Windsor West NDP MP Brian Masse says that if the criminal code isn't changed to allow single-game gambling, casino jobs in border towns like Windsor will be lost.

Single-game sports betting is coming back before Canadian Parliament.

The new private members bill tabled by Conservative MP Kevin Waugh will have its second reading in parliament Tuesday, the next step in the decade-long battle to allow single-game betting, which has high stakes for border cities like Windsor.

Windsor West MP Brian Masse has been the flag-bearer for single-game sports betting since he took over the file from former MP New Democrat, Joe Comartin.

Since then — Masse has been pushing the government to amend the criminal code.

“It really makes sense for us to do this as an order in council, the prime minister could do this tomorrow with a signature,” says Masse. “They seem reluctant to do so despite lots of promises from their members.”

This time — Masse and Conservative Kevin Waugh have formed a bipartisan partnership with private member’s Bill C-218.

Masse argues the current, unregulated multi-billion dollar sports betting industry filters money into the black-market and funds organized crime while taking away potential tax revenue.

“We need to act on it now, every day we lose on this we lose jobs immediately, we lose income coming in for health care, for education,” he says. “These are things we’re giving up right now that doesn’t make any sense.”

It’s also the first debate on the bill — what Masse believes will be a “temperature check” on whether there’s support in the House of Commons.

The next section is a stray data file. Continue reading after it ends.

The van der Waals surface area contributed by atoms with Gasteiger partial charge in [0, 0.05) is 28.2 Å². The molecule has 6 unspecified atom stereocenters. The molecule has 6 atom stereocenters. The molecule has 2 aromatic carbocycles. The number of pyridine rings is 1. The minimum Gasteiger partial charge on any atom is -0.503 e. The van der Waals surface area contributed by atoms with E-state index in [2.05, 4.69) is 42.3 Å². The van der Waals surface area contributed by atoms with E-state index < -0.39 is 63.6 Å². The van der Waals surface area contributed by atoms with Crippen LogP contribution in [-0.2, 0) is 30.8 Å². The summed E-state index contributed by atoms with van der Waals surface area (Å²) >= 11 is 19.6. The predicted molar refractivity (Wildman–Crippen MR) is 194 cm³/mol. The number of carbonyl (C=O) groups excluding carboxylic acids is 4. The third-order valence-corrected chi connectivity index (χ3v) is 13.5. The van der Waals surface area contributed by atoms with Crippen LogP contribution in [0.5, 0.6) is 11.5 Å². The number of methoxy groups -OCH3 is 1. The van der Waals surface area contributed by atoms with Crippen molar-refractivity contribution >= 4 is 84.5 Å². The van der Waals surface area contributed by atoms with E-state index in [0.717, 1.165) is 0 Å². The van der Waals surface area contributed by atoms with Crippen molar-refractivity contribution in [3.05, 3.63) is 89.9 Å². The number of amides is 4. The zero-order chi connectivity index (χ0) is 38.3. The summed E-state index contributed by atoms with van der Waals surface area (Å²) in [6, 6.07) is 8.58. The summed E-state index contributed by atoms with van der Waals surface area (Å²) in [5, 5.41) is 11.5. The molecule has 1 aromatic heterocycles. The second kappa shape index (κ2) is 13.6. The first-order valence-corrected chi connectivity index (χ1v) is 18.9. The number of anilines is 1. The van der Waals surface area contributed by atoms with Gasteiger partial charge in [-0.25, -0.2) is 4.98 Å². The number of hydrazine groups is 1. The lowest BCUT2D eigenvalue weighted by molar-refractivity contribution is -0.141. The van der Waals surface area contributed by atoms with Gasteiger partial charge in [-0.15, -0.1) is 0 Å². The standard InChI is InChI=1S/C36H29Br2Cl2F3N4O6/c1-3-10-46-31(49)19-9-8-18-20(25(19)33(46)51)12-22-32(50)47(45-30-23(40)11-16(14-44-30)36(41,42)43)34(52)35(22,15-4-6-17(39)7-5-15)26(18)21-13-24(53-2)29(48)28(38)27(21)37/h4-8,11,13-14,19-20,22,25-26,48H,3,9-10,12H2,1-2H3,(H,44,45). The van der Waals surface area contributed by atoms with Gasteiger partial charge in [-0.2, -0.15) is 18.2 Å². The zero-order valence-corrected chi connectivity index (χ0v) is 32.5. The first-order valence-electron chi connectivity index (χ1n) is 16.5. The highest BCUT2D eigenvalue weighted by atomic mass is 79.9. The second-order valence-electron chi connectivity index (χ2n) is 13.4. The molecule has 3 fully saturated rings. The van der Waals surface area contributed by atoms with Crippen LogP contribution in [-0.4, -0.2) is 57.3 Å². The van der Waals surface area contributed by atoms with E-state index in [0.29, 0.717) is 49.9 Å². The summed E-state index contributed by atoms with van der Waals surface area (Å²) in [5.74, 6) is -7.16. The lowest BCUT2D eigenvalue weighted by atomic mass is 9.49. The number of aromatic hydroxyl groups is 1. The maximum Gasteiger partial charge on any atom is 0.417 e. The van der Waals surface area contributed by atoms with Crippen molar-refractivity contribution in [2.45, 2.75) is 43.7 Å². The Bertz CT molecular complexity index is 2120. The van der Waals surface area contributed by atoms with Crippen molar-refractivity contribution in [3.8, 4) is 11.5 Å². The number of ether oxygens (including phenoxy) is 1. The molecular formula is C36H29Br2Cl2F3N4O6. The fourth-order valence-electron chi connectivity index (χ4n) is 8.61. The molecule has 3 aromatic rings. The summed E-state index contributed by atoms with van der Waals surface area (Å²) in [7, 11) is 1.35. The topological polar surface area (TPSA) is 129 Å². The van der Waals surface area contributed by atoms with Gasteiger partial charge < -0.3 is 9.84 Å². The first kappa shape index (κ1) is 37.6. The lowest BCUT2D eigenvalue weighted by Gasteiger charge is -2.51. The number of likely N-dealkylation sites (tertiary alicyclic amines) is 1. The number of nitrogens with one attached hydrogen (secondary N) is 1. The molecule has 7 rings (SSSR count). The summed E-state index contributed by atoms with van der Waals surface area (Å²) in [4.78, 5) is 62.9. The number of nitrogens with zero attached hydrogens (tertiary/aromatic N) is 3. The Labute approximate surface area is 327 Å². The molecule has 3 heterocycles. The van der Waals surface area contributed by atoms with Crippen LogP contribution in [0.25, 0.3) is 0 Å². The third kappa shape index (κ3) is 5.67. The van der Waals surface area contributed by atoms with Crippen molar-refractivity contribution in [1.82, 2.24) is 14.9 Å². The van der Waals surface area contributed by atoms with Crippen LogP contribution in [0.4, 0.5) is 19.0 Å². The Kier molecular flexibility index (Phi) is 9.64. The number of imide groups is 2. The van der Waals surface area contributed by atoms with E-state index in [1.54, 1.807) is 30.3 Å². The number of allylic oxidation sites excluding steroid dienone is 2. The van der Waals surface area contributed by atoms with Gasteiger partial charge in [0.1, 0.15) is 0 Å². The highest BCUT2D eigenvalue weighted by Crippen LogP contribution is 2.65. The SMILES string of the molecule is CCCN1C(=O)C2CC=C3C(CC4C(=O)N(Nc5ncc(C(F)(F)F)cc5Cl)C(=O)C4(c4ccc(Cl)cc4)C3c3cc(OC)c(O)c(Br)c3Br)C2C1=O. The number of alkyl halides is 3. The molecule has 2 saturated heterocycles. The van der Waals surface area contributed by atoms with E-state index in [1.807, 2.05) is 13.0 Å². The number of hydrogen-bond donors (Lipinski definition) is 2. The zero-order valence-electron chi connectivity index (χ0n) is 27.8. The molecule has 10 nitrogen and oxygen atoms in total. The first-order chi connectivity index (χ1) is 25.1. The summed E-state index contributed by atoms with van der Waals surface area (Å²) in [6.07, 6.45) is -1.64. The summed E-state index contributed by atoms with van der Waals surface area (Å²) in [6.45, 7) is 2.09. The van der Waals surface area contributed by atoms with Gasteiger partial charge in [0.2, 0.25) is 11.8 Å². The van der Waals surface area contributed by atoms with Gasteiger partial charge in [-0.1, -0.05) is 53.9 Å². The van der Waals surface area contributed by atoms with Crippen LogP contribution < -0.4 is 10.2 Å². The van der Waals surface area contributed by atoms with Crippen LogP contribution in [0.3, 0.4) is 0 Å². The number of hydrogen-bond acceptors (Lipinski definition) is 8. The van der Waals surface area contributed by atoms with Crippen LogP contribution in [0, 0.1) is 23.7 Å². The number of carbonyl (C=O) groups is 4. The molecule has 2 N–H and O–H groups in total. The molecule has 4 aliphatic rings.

“This is an important part tomorrow because we’ll really know who our friends are and our allies,” says Masse. “So it’s important not only who doesn’t speak, it’ll be who speaks. So I’m hoping tomorrow to have some cabinet votes and some supporters.”

The bill will need to pass three readings, a committee stage — and ultimately approval from the Senate.

“Hopefully by April, May, we would have this come to fruition and we can have single sports betting,” says David Cassidy, the president of Unifor local 444. “Because for us, it means a lot of jobs.”

Cassidy, whose union local represents workers at Caesars Windsor, predicts that could be as many as 100 to 150 jobs, adding to the regular complement of 2,400 workers at the casino.

He’s optimistic enough members — including Windsor-Tecumseh Liberal Irek Kusmierczyk — will support the effort.

“The Liberal Party has free vote on it, they’re not whipping the vote,” he says. “And I just take it that Irek is working behind the scenes to get his party on board as well.”